Tumble and Flop
Criticizing an action movie for being empty-headed is like calling out Brokeback Mountain for its lack of car chases. Likewise, when a teen gymnastics movie is derided as formulaic and dumb, one might logically ask: compared to what?
Very well. Stick It sucks it compared to the modestly charming Kirsten Dunst cheerleading movie Bring It On. It's a fair comparison: Stick It was written and directed by Jessica Bendinger, who also penned Bring It On, and both films explore the world of teenage-girl athletics. Too bad this one shares all of its predecessor's flaws while lacking most of its appeal. Some of the gymnastics footage is fun, and those with a deep interest in the politics of the pommel horse may be enthralled. But for the rest of us, Stick It offers up nothing that five minutes of ESPN highlights couldn't give you.
Haley Graham (Missy Peregrym) of Plano, Texas, is a rebel -- a point made clear by the retro Black Flag, Motrhead, and Ramones T-shirts she wears (and by the punk rock on the soundtrack, handled by Blink-182 and Green Day). In Stick It's opening scene, Haley jumps her dirt bike through a plate-glass window for absolutely no reason; when she's brought up on vandalism charges, the judge sentences her to -- wait for it -- gymnastics school. Turns out that Haley used to be a world-class gymnast who walked out in the middle of a major competition a few years back. Lucky for her, too: The time away from the mat has apparently allowed her to have a lithe actress's body as opposed to the squat figures of the minor characters played by real-life gymnasts.
The creepiness continues as the action moves to the gymnastics school, where we meet Jeff Bridges as Coach Vickerman. Bridges is a fine actor, but it takes more than his chops to portray a straight middle-aged man who a) has dedicated his life to watching contorting teenagers in tights; b) overhypes their abilities to pry more money from their parents; and c) still comes off looking like Mr. Miyagi. We also meet the other girls of the school, each of whom displays exactly one character trait. In fact, for a film allegedly about girl power, it's strange that almost every laugh line is the indirect result of one of the girls behaving unfathomably stupid.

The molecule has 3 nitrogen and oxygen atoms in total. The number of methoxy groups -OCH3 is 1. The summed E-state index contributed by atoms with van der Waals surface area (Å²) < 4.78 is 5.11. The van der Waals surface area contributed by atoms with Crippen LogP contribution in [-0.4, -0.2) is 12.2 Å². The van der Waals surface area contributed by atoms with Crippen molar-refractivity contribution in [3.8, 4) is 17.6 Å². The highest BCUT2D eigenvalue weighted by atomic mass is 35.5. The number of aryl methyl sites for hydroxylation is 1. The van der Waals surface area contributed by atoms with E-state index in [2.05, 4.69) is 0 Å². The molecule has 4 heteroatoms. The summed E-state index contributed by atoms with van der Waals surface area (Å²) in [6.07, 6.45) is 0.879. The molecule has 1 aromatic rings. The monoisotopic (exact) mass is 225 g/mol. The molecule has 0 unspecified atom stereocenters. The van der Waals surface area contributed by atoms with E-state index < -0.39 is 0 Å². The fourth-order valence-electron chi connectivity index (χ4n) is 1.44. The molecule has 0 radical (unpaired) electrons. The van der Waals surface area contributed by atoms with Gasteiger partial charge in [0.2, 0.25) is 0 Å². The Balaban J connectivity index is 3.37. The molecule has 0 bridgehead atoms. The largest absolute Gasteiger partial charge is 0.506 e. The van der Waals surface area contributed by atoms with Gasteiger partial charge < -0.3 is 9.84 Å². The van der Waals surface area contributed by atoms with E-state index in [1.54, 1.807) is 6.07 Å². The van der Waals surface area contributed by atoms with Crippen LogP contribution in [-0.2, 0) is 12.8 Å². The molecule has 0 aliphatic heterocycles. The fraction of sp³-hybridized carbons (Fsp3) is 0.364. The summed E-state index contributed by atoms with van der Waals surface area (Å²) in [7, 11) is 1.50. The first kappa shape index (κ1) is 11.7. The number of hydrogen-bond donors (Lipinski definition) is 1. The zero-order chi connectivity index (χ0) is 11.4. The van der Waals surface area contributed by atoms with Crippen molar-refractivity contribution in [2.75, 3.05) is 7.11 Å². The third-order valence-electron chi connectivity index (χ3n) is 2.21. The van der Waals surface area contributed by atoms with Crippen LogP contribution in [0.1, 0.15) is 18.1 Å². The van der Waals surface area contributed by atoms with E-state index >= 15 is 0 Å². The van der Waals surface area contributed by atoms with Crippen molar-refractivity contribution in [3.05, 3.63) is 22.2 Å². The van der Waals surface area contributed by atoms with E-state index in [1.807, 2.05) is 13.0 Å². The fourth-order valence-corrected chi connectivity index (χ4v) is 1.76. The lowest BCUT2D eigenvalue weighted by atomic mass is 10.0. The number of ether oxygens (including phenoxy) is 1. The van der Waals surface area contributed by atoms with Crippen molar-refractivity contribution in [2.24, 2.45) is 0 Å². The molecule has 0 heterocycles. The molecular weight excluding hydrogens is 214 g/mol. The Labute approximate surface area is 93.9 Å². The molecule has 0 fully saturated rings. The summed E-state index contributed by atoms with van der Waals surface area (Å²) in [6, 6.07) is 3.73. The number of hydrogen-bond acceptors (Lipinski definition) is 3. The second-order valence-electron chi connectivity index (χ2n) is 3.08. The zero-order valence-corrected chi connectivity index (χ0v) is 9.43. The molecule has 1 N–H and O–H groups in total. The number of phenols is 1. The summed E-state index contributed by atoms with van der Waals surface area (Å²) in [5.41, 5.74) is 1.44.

And finally there are the gymnastics montages, which go a long way toward proving Stick It's contention that girls' gymnastics is as physically impressive as any sport in history. One scene in which different girls performing the same trick are superimposed on each other is particularly nice. But rather than coming away impressed by the girls' skills, you may just be horrified by what it takes to get that good. Making teens train eight hours a day and risk permanent injury for the prize of experiencing their life's peak moment at age sixteen is clearly insane, and to its credit, Stick It does hint that the whole enterprise is deeply flawed. Eventually we learn that the real villain is the arcane and somewhat arbitrary nature of gymnastics judging. This, unfortunately, isn't explained until the final fifteen minutes. Since Haley gets pardoned by the judge about halfway through (meaning, essentially, that she's attending the school "just because"), and since the unfair judging is introduced so late, there's a huge chunk of the film during which nothing is at stake. (And if your movie hinges on an element that's arcane and arbitrary, it's a good idea to mention that fact before arriving at your climax.)
All this muddling might work -- as it did in Bring it On -- if Peregrym had the charisma of Dunst or Eliza Dushku, who played that film's rebel. But nope. Peregrym's version is nothing more than a snot, and by the time we learn the dark secret that's supposed to excuse her behavior, we don't care. Vanessa Lengies comes off more appealing, despite being cast as a moron and a bitch.
The message? Gymnastics is hard. Girls, be yourselves. And stick together in the face of outmoded, legalistic sports judging. If you have other questions, go seek the answers in Bring It On.
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